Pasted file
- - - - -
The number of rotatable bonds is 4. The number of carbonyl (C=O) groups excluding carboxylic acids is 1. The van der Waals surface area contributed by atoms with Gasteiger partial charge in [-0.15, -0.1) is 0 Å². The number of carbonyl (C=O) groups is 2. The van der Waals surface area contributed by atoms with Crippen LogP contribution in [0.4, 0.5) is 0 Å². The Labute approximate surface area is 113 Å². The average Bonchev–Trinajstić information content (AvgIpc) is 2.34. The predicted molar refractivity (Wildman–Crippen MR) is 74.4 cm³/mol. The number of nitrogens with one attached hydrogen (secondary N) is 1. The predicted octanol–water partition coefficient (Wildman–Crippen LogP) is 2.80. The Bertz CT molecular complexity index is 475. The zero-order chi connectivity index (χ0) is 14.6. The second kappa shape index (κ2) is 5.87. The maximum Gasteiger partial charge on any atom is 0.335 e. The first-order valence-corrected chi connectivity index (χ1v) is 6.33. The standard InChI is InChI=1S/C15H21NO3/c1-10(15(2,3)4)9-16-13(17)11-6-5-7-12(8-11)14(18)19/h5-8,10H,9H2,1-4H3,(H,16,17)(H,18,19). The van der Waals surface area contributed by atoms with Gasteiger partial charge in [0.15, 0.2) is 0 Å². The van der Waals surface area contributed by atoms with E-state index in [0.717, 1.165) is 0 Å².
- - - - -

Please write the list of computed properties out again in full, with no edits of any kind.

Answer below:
The number of rotatable bonds is 4. The number of carbonyl (C=O) groups excluding carboxylic acids is 1. The van der Waals surface area contributed by atoms with Gasteiger partial charge in [-0.15, -0.1) is 0 Å². The number of carbonyl (C=O) groups is 2. The van der Waals surface area contributed by atoms with Crippen LogP contribution in [0.4, 0.5) is 0 Å². The Labute approximate surface area is 113 Å². The average Bonchev–Trinajstić information content (AvgIpc) is 2.34. The predicted molar refractivity (Wildman–Crippen MR) is 74.4 cm³/mol. The number of nitrogens with one attached hydrogen (secondary N) is 1. The predicted octanol–water partition coefficient (Wildman–Crippen LogP) is 2.80. The Bertz CT molecular complexity index is 475. The zero-order chi connectivity index (χ0) is 14.6. The second kappa shape index (κ2) is 5.87. The maximum Gasteiger partial charge on any atom is 0.335 e. The first-order valence-corrected chi connectivity index (χ1v) is 6.33. The standard InChI is InChI=1S/C15H21NO3/c1-10(15(2,3)4)9-16-13(17)11-6-5-7-12(8-11)14(18)19/h5-8,10H,9H2,1-4H3,(H,16,17)(H,18,19). The van der Waals surface area contributed by atoms with Gasteiger partial charge in [0.15, 0.2) is 0 Å². The van der Waals surface area contributed by atoms with E-state index in [0.717, 1.165) is 0 Å².